“We have paused disbursements in our operations in Afghanistan and we are closely monitoring and assessing the situation in line with our internal policies and procedures,” a World Bank spokesperson told the BBC.

“We will continue to consult closely with the international community and development partners. Together with our partners we are exploring ways we can remain engaged to preserve hard-won development gains and continue to support the people of Afghanistan.”

The decision by the World Bank to suspend payments to Afghanistan is the latest financial blow to the country’s new government. Last week, the IMF announced that Afghanistan will no longer be able to access the global lender’s resources.

Biden thinking

President Biden revealed the decision to end the US presence in Afghanistan by August 31, in televised statement. “We are a step closer to truly investing in the American people, positioning our economy for long term growth and building an America that outcompetes the rest of the world,” Biden said.

But Biden was making clear that despite an Afghanistan exit, likely to trap thousands of Afghans eligible for passage to the US, he believes the priorities of Americans and his own political prospects are ultimately with US voters.

Despite asking for contingency plans in case he decides on a short-term extension, staying longer would force Biden to risk open confrontation with the Taliban and the real danger of US casualties. To properly extract all Afghans with US visas, he’d have to surge more troops to expand the airport perimeter and possibly even seek to retake Kabul. In effect, he’d have to choose to massively increase the risk to US lives to save Afghan lives after August 31.

In explaining why he was sticking to his date, Biden stressed the grave and growing terror threat to the US and allied forces. “Every day we’re on the ground is another day we know that ISIS-K is seeking to target the airport and attack both US and allied forces and innocent civilians,” Biden said.

Defying the Taliban after August 31 would only exacerbate the danger — especially after CIA Director William Burns apparently failed to secure an extension of the group’s tolerance for the US operation in secret talks with its leadership.

As US operations in Afghanistan will begin to draw down in the next few days so that military forces can secure their own exit, analysts say the US is likely to break a promise to look after those that had its back during 20 years in the country.

Food shortages

Afghanistan may face food shortages as early as September unless urgent aid funding is met, several UN agencies have warned.

The country may run out of food and medical supplies for nearly 300,000 people who have been displaced over the past two months when the Taliban rapidly took control, according to aid agencies.

“We’ve got 20,000 metric tonnes of food in the country now, we’ve got 7,000 metric tonnes on the way. We need another 54,000 metric tonnes of food to get the Afghan people through to the end of December. We could start running out of food by September,” Andrew Patterson, deputy country director in Afghanistan of the World Food Programme (WFP) told The Guardian newspaper.

The UN agencies, including WFP and the World Health Organisation, have said their ability to respond to the crisis is declining and are seeking urgent help for “immediate and unimpeded access” to deliver medicines and other lifesaving supplies to millions of the people stuck in the country.

Afghanistan is facing a three-dimensional crisis aggravated by the political situation in the country, a sustained drought and the COVID-19 pandemic, with conditions only appearing to worsen with each passing day as millions seek help to survive.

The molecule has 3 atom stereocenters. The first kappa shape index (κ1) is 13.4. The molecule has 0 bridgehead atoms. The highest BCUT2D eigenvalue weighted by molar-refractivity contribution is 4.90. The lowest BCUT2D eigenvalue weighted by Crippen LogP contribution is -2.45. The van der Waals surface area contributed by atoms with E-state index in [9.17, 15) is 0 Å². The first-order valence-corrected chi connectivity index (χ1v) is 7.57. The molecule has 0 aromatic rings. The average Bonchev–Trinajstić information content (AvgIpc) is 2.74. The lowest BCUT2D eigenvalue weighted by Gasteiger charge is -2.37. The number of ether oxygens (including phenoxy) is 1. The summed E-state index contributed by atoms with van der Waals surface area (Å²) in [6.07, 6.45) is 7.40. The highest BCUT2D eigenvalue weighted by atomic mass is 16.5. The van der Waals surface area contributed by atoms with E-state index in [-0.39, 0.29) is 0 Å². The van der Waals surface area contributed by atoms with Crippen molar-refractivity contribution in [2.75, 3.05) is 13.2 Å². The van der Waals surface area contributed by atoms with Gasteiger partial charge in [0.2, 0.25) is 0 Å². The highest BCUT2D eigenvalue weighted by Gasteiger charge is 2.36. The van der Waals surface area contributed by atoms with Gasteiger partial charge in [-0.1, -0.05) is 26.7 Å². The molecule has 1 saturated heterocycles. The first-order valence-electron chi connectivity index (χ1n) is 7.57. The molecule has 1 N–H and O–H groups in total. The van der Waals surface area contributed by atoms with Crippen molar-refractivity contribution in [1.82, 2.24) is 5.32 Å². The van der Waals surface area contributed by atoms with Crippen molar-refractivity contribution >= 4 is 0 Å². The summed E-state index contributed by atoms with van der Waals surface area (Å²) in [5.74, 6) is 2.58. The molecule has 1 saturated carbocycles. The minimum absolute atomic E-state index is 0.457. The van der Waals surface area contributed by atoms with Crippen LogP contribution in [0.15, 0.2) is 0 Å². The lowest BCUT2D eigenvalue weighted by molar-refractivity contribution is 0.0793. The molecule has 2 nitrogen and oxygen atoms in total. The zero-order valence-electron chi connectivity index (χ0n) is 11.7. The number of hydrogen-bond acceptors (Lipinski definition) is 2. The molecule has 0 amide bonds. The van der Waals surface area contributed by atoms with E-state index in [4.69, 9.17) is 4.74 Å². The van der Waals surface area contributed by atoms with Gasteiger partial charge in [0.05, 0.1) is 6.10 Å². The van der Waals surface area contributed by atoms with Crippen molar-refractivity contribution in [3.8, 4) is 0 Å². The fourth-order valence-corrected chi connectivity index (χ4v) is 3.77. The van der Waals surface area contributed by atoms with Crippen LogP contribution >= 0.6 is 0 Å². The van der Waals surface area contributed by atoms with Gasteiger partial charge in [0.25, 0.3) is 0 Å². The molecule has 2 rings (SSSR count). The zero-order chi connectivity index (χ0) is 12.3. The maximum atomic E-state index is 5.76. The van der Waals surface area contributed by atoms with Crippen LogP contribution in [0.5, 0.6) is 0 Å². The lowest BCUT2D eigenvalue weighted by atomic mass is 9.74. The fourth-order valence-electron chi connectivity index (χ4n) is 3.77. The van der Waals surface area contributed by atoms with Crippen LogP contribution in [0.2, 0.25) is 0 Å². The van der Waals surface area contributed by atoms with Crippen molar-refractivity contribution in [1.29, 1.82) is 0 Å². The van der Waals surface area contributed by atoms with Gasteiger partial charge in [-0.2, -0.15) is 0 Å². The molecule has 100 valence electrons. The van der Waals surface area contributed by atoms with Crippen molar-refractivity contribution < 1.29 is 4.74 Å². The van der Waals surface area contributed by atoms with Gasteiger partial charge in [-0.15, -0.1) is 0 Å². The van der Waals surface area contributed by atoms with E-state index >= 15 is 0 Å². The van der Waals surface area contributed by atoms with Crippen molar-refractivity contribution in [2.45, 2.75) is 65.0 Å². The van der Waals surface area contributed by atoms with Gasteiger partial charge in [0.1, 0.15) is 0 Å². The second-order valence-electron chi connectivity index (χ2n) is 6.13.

Explaining the crisis-in-making, Patterson said: “Winter is coming. We are going into the lean season and many Afghan roads will be covered in snow. We need to get the food into our warehouses where it needs to be distributed.”

The agency, he said, needs funds worth $200 million (approximately £146 million) to buy food for at least 20 million people who face the threat of the looming crisis. One in every three Afghans faces starvation as an after effect of the drought ravaging the country’s food supply, the WFP said.

The supply of food, medicines and other aid to the country by commercial flights has been cut off after the operations at the Kabul airport were restricted for evacuation efforts.

India – Afghan

A recent meeting of the National Security Advisors (NSA) of India, Russia, China, Brazil and South Africa discussed the developments in Kabul – especially security and terrorism.

Prime Minister of India Narendra Modi and Russian President Vladimir Putin discussed a coordinated strategy in Afghanistan, while the NSAs from the five BRICS countries – Brazil, Russia, India, China, and South Africa – met virtually to discuss developments in Afghanistan, with focus on combating terrorism.

In their discussions Indian Prime Minister Modi and Russian President Putin agreed to set up a ‘permanent bilateral channel’ on issues arising from the Taliban takeover of Afghanistan. Prime Minister Modi tweeted after the conversion that he had a ‘detailed and useful exchange of views with my friend President Putin on recent developments in Afghanistan. We also discussed issues on the bilateral agenda, including India-Russia cooperation against COVID-19. We agreed to continue close consultations on important issues’.

Among the particular areas of concern were ensuring regional security, countering radicalisation and the spread of ‘terrorist ideology’ and the proliferation of drugs as a consequence of the new developments in Afghanistan, a Russian Embassy spokesman in India said.

These were also issues that figured as the NSAs of the BRICS countries met, a key meeting in the lead up to next month’s BRICS leaders’ summit to be chaired by India.

India’s Ministry of External Affairs said the meeting ‘reviewed the regional, global, political and security scenario with particular reference to the current developments in Afghanistan, Iran, West Asia and the Gulf, and emerging threats to national security, such as Cyber Security.